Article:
Twitch, the Amazon-owned livestreaming network, has stated that it would cease operations in South Korea on February 27th, 2024.
Twitch CEO Dan Clancy noted in a blog post that the firm is exiting the South Korean market due to the high costs of doing business in the nation, with no obvious means for the company to offset these costs.
Twitch said the reforms will allow Korean-based streamers transfer their networks to other sites available in the nation when they go into force in February 2024.
Twitch claims that operating costs in South Korea are up to ten times greater than in most other countries, making it ‘prohibitively expensive’.
“Twitch has been operating in Korea at a significant loss, and unfortunately there is no pathway forward for our business to run more sustainably in that country,” Clancy said in a post on his blog.
According to The New York Times, the high charges are due to local rules that require international corporations to pay significant network usage fees in order to operate in the country. Because international content producers must pay additional data use fees, the numbers quickly stacked up with the high volume of traffic generated by livestreaming.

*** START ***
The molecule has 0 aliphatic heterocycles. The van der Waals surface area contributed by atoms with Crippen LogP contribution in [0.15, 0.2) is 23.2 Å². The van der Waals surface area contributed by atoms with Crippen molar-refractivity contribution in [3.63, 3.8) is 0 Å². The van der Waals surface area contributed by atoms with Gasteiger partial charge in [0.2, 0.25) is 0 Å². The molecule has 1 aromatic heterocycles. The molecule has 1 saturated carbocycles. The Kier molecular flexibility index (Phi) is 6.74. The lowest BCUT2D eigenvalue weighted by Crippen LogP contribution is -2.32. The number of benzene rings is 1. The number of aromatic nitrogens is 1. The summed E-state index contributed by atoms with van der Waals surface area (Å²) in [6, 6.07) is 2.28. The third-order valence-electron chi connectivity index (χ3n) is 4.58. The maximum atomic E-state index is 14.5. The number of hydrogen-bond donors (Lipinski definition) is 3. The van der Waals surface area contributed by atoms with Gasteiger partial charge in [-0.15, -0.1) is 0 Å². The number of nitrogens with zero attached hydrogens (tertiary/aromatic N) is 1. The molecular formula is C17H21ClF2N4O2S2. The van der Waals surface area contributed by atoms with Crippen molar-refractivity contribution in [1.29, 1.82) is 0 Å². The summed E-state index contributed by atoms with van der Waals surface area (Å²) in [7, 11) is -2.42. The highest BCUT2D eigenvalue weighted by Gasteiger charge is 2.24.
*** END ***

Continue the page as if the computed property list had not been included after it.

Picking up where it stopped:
Other livestreaming providers, such as AfreecaTV and YouTube, continue to operate in the country. Meanwhile, Naver, a significant telecommunications company in South Korea, launched a closed beta test of a new game streaming service, with a full rollout scheduled in 2024.
Twitch had already made measures to reduce its internet traffic in the country in order to remain online, including lowering source quality to 720p and conducting peer-to-peer experiments. However, according to the corporation, none of these attempts reduced costs sufficiently.
It is unclear how this would affect the local esports sector and communities, however many local leagues and tournaments, including as the LCK, use Twitch to broadcast esports. South Korea is a significant esports market, especially for League of Legends.